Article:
Now that I know that, I can restructure everything I do to make myself accountable. I don’t see any shame in doing it this way. At this point, I don’t care if my brain wants to pretend we’re doing things because other people want me to even though the tasks are ultimately best for me. Let’s trick it, and while we’re at it, let’s trick it into thinking that broccoli is cake and running is a spa day. I will happily bust out all the rabbits from top hats and flash powder if that’s what makes me reach these goals I’ve set up.
So, back to this goal. As you probably know (okay, probably not, but go with me), Camp NaNoWriMo started its July round on the 1st. While I have entered NaNoWriMo several times, I have only won twice (once on my own, once with a partner). Typically it’s held in November, but they have a wonderful summer program that fits very well with my future teacher-life. The goal is 50k words by the end of the month. Right now I have 955 with this blog post. Now, I know the goal is to write a novel in the month. But, what if I were to use it as an excuse to get myself into a writing habit, even if it’s blog posts? If I get used to sitting down with coffee and pounding out 1,500 words in a morning, I don’t care what is coming out of my fingers. This month we’re just reestablishing the routine of writing. And this is totally separate writing from what I already do with my writing buddy (Hi, Kim), because that doesn’t have an exact routine. Yet. Doesn’t mean it can’t.
The side effect to this is, I will probably get back into the kitchen again. Once upon a time, my friend Monique and I had a blog called Cooking & Hooking and it was great fun. She’s the cook out of the two of us and I’m the knitter, but we’d each dabble in food and crafts and write about them. There’s that accountability, again. I’m more likely to go make vegan lentil stew if I get to talk about it afterwards. We live in a world now where everything is recorded and photographed and if we didn’t Instagram our tacos, did we really eat them? If we didn’t pound out 140 characters about our drink, is it still alcoholic? And we can spend a few hours here discussing the merits (or lack of) about constantly projecting our lives on social media, but for me, for today? I need that accountability. It gives me a schedule. This may all change when I land a teaching job because lesson planning and grading and finding ways to wrangle students will take immediate precedence, but what if I could establish a few good habits before then? What if waking up early and putting on my running shoes every day started to feel automatic and my body started to reap the rewards? What if I started reading novels again, instead of just Reddit threads and Facebook updates?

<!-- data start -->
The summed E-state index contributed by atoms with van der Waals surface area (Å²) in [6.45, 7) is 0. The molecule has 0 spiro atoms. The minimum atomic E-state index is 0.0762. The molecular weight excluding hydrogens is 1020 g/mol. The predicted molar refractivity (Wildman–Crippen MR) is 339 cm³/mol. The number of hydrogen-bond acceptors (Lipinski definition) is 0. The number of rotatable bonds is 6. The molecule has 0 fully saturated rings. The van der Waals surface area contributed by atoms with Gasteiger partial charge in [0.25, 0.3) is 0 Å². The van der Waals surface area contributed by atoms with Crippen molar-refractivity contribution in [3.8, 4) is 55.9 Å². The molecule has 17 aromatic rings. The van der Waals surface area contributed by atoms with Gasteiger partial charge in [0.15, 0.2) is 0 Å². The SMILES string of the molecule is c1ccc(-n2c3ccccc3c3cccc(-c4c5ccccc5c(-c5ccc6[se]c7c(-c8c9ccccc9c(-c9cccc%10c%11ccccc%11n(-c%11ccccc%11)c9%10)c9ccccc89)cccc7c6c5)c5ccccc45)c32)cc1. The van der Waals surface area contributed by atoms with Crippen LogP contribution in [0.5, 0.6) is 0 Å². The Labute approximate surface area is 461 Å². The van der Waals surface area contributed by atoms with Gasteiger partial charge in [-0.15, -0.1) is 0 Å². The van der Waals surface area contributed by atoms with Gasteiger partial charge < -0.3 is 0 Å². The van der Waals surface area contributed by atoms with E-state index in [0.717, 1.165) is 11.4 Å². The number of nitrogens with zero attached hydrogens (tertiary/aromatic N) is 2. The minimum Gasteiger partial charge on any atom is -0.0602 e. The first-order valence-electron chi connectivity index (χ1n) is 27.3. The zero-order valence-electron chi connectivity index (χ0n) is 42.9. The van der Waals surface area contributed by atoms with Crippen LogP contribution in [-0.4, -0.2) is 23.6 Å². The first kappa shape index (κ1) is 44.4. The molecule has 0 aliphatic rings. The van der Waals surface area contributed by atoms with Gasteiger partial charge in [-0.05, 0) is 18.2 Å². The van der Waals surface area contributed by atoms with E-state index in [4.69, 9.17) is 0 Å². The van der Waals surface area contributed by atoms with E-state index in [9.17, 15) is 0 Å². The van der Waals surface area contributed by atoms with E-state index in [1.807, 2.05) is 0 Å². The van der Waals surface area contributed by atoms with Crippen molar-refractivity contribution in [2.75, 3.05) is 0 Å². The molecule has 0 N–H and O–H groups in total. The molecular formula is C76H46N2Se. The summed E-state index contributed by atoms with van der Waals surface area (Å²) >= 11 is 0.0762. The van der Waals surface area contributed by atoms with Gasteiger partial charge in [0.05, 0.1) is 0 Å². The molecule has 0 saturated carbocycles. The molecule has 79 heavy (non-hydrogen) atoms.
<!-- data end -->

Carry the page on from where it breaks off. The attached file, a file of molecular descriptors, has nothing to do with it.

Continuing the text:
As far as a theme for this specific blog? I don’t have one. Growing up and writing here (remember, sortafairytale.com is thirteen years old this year!), it was whatever I felt like talking about. Later, I got a specific blog for crafting/cooking and even later, a more specific blog about my ongoing war with my body. I’m definitely bringing back the cooking and crafting, but I think the rest of it can fall here. Separating topics feels a little bit like separating subjects in school. In real life, English mixes with Algebra and History more than individualized school subjects prepares us. I don’t see any sense in sectioning off a piece of me that is so central to how I’m feeling every single day.
So, I did it. I got this back up and running. It isn’t pretty, yet. It may never be pretty to look at, because I’m not letting design become a roadblock. I’m not a web designer or a graphic designer or an interior designer or well, I’m running out of designers. I’m just a person who wants to exercise her writing muscle. Sure, the other muscles, too, since those are the ones you’d see when I’m walking down the street, but we’ll start with this one.
I got the idea to restart yesterday during one of my walks, but it wasn’t until I came home and vocalized it to my husband that I became accountable. And now? I’m accountable to the few of you who are still reading, too.